GULLANE, Scotland — Nick Faldo shot an 8-over-par 79 on Thursday at the British Open. Rory McIlroy shot an 8-over-par 79 on Thursday at the British Open.
Only the birthday boy was prepared to joke about it.
“You wait until you get the real golfers in here!” the semi-retired Faldo said in the interview tent at Muirfield on the day he turned 56.
McIlroy is rightly considered the realest of deals. At age 24, he has won two major championships and signed a Tiger Woodsian deal with Nike worth a reported $200 million.
But he is in the midst of a rough patch, and he looked and sounded particularly adrift after his opening round came unhinged on the back nine.
McIlroy, despite ample exposure to links golf growing up in Northern Ireland, has often struggled at the Open, but this was a new level of suffering on, to be fair, a very tricky course.
“Sometimes I feel like I’m walking around out there and I’m unconscious,” McIlroy said, avoiding eye contact but not the line of questioning. “I just need to try and think a little bit more. I’m trying. I’m trying to focus. I’m trying to concentrate, but yeah, it’s just, I can’t really fathom it at the minute and it’s hard to stand up here and tell you guys what’s really wrong.”
After winning the PGA Championship last year and winning two FedEx Cup playoff events, McIlroy signed the Nike deal that came with a change of clubs and equipment.
He has yet to win a tournament in 2013, which is no cause for alarm. A seven-month wait is no drought in a game as deep at the top as men’s golf. But there can be no doubt that his season has had some big dips and no peak.
His unraveling on Thursday began with bogeys on 10 and 11 and a double bogey on 12. A birdie on 13 was a false dawn. There would be another double on 15 as he badly misjudged a long putt that went into a bunker.
It was that kind of back nine, and none of the 86 other players with morning tee times had a worse score than McIlroy’s 42. He was duly asked if he could remember the last time he had putted a ball into a trap.
“Again, that’s just thoughtless, just so, like, brain-dead, seriously,” McIlroy said of his putt. “I feel like I’ve been walking around out there like that for the last couple months. I’m trying to get out of it. I just don’t quite know how.”
Faldo, the English star playing in his first tour event since missing the cut at the 2010 Open at St. Andrews, had plenty of suggestions for McIlroy on Monday and a few more on Thursday, reiterating that McIlroy should eliminate all but the essential and focus on his golf and the most important people in his life.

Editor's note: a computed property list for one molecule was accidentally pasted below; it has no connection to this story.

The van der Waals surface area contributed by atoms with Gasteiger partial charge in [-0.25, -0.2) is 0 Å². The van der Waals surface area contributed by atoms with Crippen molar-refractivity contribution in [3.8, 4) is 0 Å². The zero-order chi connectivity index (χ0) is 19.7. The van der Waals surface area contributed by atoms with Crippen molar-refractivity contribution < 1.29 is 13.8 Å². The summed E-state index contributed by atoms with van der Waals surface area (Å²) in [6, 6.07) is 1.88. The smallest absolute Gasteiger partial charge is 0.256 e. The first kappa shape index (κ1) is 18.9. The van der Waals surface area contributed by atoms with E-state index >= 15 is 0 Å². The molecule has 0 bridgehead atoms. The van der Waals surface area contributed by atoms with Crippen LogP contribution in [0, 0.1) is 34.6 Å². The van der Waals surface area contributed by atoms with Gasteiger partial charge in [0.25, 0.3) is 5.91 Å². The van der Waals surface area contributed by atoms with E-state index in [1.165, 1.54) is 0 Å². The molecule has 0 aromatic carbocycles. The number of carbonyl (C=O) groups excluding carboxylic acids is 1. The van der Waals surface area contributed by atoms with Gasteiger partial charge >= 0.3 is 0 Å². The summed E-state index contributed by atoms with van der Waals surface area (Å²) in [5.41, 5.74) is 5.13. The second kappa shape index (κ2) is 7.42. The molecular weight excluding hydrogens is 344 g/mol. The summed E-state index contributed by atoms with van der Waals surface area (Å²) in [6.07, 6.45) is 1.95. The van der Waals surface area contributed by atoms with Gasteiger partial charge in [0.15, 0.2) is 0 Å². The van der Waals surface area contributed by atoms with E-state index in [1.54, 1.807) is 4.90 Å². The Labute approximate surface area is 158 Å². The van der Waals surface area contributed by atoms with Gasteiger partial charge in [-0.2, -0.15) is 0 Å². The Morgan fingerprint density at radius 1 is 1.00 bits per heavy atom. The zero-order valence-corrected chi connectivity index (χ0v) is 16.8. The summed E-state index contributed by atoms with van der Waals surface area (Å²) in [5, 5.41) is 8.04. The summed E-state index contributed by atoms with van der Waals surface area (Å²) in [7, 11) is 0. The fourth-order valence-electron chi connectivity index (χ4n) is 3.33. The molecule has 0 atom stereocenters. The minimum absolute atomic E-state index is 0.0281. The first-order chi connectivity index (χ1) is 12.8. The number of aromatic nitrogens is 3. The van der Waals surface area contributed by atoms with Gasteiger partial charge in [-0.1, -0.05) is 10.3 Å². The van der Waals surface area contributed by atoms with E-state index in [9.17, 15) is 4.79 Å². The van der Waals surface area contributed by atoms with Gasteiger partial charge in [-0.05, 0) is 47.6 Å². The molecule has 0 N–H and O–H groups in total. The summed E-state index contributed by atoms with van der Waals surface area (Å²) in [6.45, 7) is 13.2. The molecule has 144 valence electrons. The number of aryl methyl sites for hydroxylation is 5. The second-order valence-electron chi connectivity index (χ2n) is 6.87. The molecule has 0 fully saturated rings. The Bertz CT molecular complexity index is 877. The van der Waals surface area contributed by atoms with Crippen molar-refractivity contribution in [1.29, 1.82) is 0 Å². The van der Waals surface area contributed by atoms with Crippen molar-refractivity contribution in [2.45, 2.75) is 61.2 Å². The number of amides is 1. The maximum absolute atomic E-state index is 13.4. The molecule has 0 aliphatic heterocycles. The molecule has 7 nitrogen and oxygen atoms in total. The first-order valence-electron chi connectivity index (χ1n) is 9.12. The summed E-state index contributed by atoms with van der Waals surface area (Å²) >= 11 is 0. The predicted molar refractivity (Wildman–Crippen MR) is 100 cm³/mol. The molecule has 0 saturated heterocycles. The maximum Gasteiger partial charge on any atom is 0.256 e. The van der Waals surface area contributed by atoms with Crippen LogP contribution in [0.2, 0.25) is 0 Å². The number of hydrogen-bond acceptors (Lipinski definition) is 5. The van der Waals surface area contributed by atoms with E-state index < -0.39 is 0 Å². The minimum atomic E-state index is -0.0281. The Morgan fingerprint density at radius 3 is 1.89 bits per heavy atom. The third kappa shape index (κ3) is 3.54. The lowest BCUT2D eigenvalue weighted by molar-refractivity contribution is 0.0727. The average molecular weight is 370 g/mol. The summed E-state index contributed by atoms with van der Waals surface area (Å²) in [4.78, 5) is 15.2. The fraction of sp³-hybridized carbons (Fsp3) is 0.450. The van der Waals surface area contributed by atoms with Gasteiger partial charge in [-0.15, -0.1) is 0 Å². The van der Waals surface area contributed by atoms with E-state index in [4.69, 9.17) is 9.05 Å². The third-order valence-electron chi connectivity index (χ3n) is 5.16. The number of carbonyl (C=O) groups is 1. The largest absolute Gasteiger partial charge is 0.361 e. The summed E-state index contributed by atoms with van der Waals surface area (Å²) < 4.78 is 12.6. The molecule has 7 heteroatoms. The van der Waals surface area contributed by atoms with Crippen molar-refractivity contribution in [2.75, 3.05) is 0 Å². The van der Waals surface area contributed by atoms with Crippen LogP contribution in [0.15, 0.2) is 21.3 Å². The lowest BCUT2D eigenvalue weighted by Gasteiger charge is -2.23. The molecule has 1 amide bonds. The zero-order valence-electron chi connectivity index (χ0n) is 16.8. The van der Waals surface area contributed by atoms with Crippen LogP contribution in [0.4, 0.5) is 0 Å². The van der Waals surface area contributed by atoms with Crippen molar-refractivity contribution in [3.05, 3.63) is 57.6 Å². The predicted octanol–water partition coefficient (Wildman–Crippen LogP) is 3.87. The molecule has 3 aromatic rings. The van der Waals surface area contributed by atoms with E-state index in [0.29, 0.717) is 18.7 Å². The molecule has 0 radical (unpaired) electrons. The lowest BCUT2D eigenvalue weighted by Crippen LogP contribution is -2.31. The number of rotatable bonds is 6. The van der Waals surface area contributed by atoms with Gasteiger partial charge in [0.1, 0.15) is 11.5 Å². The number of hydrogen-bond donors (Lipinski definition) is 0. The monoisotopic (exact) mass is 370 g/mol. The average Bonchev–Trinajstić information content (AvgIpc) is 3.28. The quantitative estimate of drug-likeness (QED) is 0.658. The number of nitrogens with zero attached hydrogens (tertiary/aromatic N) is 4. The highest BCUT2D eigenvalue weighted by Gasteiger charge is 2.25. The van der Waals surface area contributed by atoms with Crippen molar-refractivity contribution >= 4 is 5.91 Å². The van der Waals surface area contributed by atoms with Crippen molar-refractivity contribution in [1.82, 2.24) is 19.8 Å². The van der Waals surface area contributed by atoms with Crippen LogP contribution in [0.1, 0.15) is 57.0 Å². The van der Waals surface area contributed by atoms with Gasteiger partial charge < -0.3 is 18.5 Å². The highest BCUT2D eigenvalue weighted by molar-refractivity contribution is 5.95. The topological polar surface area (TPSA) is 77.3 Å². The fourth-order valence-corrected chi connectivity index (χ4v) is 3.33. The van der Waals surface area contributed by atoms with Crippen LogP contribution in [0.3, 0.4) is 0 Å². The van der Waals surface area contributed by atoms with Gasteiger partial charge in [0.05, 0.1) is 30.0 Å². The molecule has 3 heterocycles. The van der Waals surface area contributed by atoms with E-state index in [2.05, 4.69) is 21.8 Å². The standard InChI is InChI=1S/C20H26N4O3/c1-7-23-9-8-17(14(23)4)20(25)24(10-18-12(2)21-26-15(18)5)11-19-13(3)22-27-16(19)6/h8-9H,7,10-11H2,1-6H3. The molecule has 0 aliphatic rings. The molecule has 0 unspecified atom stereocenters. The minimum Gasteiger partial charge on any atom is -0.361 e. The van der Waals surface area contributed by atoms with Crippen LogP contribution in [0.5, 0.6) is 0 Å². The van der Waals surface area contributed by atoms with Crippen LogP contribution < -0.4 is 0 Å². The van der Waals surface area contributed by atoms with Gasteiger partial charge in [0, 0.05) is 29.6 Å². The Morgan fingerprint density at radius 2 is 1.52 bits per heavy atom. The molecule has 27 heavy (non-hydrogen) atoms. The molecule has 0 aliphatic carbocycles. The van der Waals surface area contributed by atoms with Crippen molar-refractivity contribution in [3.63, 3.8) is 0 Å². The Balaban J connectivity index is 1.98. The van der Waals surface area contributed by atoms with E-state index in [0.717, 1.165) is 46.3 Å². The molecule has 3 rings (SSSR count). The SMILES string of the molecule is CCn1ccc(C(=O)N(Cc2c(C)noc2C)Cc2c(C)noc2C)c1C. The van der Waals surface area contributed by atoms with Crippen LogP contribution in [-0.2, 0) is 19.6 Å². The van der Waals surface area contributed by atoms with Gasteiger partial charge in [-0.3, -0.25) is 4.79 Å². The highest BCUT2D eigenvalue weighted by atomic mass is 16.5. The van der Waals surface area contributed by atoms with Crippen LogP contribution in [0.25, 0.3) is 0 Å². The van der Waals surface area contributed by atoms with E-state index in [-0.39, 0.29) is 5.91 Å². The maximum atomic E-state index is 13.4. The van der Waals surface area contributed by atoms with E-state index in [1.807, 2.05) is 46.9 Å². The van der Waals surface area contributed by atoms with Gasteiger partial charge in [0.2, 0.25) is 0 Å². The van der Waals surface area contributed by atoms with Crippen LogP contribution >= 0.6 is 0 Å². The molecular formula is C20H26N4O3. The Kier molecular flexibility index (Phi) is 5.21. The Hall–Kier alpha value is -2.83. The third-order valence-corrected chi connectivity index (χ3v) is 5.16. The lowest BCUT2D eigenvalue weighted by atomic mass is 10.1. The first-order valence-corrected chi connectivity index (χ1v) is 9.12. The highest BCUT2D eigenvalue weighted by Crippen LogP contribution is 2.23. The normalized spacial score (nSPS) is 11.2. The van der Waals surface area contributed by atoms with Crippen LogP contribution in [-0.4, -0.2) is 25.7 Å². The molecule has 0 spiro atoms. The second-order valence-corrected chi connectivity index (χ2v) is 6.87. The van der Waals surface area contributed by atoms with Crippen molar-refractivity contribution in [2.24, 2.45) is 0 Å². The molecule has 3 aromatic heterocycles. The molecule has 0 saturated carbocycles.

For Faldo, once No. 1 in the world, a golfer has a window for excellence. Best not to squander it.
“Just keep it minimal,” Faldo said. “Don’t go off into the business world, because he’s got tons of time for that. If you’re going to retire somewhere in your 40s — who knows, with 10 majors? — you’ll be a pretty darned good businessman for the next probably 50 years of your life. I got involved in business, and I know it completely changed my mind-set.”
Earlier in the week, McIlroy responded to Faldo by saying, “Nick should know how hard this game is at times.”
If Faldo had forgotten, he certainly should remember now.
Faldo’s highlight came on the first tee before he had hit so much as a shot. It came as he stood, a club back in his hand, and gazed out from under his visor at the spectators a few rows deep; at the golden rough swaying in the breeze; at the long view of the East Lothian countryside.
But only a stupendous chip out of a fairway bunker with a 9-iron allowed him to get close enough to salvage a par and avoid an 80. But there were still too many poorly judged chips and putts. “I’ve got no touch,” Faldo said, almost pleadingly.
“All I’m trying to say is I’ve been there; seen it; I know what can happen,” Faldo said about McIlroy’s struggle. “Right from the word go, I thought the equipment change was very dangerous. He looks a different person, let alone a different golfer right now,”